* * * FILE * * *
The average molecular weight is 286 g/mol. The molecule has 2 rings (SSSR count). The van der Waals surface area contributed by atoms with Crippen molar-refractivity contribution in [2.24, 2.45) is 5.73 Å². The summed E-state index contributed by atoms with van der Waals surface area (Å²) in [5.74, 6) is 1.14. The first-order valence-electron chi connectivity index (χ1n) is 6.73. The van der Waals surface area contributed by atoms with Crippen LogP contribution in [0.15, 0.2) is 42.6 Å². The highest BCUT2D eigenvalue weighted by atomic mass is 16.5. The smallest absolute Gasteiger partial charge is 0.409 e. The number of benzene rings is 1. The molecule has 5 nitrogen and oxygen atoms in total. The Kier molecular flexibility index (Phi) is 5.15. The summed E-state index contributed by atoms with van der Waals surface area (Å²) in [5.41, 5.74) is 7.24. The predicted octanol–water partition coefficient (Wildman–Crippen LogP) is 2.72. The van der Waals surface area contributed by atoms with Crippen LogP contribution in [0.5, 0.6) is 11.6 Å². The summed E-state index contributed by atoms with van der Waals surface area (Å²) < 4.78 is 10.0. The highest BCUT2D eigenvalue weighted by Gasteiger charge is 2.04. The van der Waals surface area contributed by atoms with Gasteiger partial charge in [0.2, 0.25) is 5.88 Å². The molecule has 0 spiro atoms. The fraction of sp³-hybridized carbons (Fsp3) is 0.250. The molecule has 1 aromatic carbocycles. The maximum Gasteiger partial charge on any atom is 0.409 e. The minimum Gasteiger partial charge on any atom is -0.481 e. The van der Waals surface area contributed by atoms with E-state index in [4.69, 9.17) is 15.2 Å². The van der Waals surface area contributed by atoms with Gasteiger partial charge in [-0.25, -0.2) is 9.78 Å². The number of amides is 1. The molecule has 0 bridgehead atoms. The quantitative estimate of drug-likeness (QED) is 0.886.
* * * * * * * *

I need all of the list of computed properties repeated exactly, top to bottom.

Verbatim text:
The average molecular weight is 286 g/mol. The molecule has 2 rings (SSSR count). The van der Waals surface area contributed by atoms with Crippen molar-refractivity contribution in [2.24, 2.45) is 5.73 Å². The summed E-state index contributed by atoms with van der Waals surface area (Å²) in [5.74, 6) is 1.14. The first-order valence-electron chi connectivity index (χ1n) is 6.73. The van der Waals surface area contributed by atoms with Crippen LogP contribution in [0.15, 0.2) is 42.6 Å². The highest BCUT2D eigenvalue weighted by atomic mass is 16.5. The smallest absolute Gasteiger partial charge is 0.409 e. The number of benzene rings is 1. The molecule has 5 nitrogen and oxygen atoms in total. The Kier molecular flexibility index (Phi) is 5.15. The summed E-state index contributed by atoms with van der Waals surface area (Å²) in [5.41, 5.74) is 7.24. The predicted octanol–water partition coefficient (Wildman–Crippen LogP) is 2.72. The van der Waals surface area contributed by atoms with Crippen LogP contribution in [0.5, 0.6) is 11.6 Å². The summed E-state index contributed by atoms with van der Waals surface area (Å²) < 4.78 is 10.0. The highest BCUT2D eigenvalue weighted by Gasteiger charge is 2.04. The van der Waals surface area contributed by atoms with Gasteiger partial charge in [0.2, 0.25) is 5.88 Å². The molecule has 0 spiro atoms. The fraction of sp³-hybridized carbons (Fsp3) is 0.250. The molecule has 1 aromatic carbocycles. The maximum Gasteiger partial charge on any atom is 0.409 e. The minimum Gasteiger partial charge on any atom is -0.481 e. The van der Waals surface area contributed by atoms with E-state index in [4.69, 9.17) is 15.2 Å². The van der Waals surface area contributed by atoms with Gasteiger partial charge in [-0.25, -0.2) is 9.78 Å². The number of amides is 1. The molecule has 0 bridgehead atoms. The quantitative estimate of drug-likeness (QED) is 0.886.